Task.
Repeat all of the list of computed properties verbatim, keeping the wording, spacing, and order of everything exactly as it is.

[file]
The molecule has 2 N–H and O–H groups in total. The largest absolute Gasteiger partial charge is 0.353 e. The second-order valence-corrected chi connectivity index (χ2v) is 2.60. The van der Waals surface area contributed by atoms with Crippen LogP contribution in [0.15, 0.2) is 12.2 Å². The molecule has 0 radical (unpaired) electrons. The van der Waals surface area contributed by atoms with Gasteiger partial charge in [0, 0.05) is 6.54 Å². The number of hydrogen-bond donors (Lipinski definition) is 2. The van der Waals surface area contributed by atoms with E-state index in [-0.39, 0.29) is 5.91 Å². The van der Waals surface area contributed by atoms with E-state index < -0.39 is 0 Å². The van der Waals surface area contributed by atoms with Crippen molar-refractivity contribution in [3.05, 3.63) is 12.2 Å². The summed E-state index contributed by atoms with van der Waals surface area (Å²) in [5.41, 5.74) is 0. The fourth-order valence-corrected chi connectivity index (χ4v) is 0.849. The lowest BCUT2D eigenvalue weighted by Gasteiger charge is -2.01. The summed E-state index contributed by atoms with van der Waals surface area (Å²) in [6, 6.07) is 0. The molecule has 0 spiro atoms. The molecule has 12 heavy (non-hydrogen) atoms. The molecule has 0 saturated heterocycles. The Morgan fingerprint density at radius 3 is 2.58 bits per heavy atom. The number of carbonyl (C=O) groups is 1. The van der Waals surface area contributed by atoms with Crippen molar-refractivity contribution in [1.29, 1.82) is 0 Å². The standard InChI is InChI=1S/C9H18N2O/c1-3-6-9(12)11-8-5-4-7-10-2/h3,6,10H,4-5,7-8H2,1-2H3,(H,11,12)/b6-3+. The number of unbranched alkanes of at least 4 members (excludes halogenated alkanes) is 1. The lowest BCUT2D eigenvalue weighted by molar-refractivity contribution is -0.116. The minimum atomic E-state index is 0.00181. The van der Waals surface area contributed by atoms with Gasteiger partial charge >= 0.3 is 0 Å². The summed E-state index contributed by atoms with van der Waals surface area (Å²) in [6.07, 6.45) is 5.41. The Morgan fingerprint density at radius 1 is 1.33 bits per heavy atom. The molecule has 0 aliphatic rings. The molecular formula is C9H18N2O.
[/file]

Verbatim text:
The molecule has 2 N–H and O–H groups in total. The largest absolute Gasteiger partial charge is 0.353 e. The second-order valence-corrected chi connectivity index (χ2v) is 2.60. The van der Waals surface area contributed by atoms with Crippen LogP contribution in [0.15, 0.2) is 12.2 Å². The molecule has 0 radical (unpaired) electrons. The van der Waals surface area contributed by atoms with Gasteiger partial charge in [0, 0.05) is 6.54 Å². The number of hydrogen-bond donors (Lipinski definition) is 2. The van der Waals surface area contributed by atoms with E-state index in [-0.39, 0.29) is 5.91 Å². The van der Waals surface area contributed by atoms with E-state index < -0.39 is 0 Å². The van der Waals surface area contributed by atoms with Crippen molar-refractivity contribution in [3.05, 3.63) is 12.2 Å². The summed E-state index contributed by atoms with van der Waals surface area (Å²) in [5.41, 5.74) is 0. The fourth-order valence-corrected chi connectivity index (χ4v) is 0.849. The lowest BCUT2D eigenvalue weighted by Gasteiger charge is -2.01. The summed E-state index contributed by atoms with van der Waals surface area (Å²) in [6, 6.07) is 0. The molecule has 0 spiro atoms. The molecule has 12 heavy (non-hydrogen) atoms. The molecule has 0 saturated heterocycles. The Morgan fingerprint density at radius 3 is 2.58 bits per heavy atom. The number of carbonyl (C=O) groups is 1. The van der Waals surface area contributed by atoms with Crippen molar-refractivity contribution in [1.29, 1.82) is 0 Å². The standard InChI is InChI=1S/C9H18N2O/c1-3-6-9(12)11-8-5-4-7-10-2/h3,6,10H,4-5,7-8H2,1-2H3,(H,11,12)/b6-3+. The number of unbranched alkanes of at least 4 members (excludes halogenated alkanes) is 1. The lowest BCUT2D eigenvalue weighted by molar-refractivity contribution is -0.116. The minimum atomic E-state index is 0.00181. The van der Waals surface area contributed by atoms with Gasteiger partial charge >= 0.3 is 0 Å². The summed E-state index contributed by atoms with van der Waals surface area (Å²) in [6.07, 6.45) is 5.41. The Morgan fingerprint density at radius 1 is 1.33 bits per heavy atom. The molecule has 0 aliphatic rings. The molecular formula is C9H18N2O.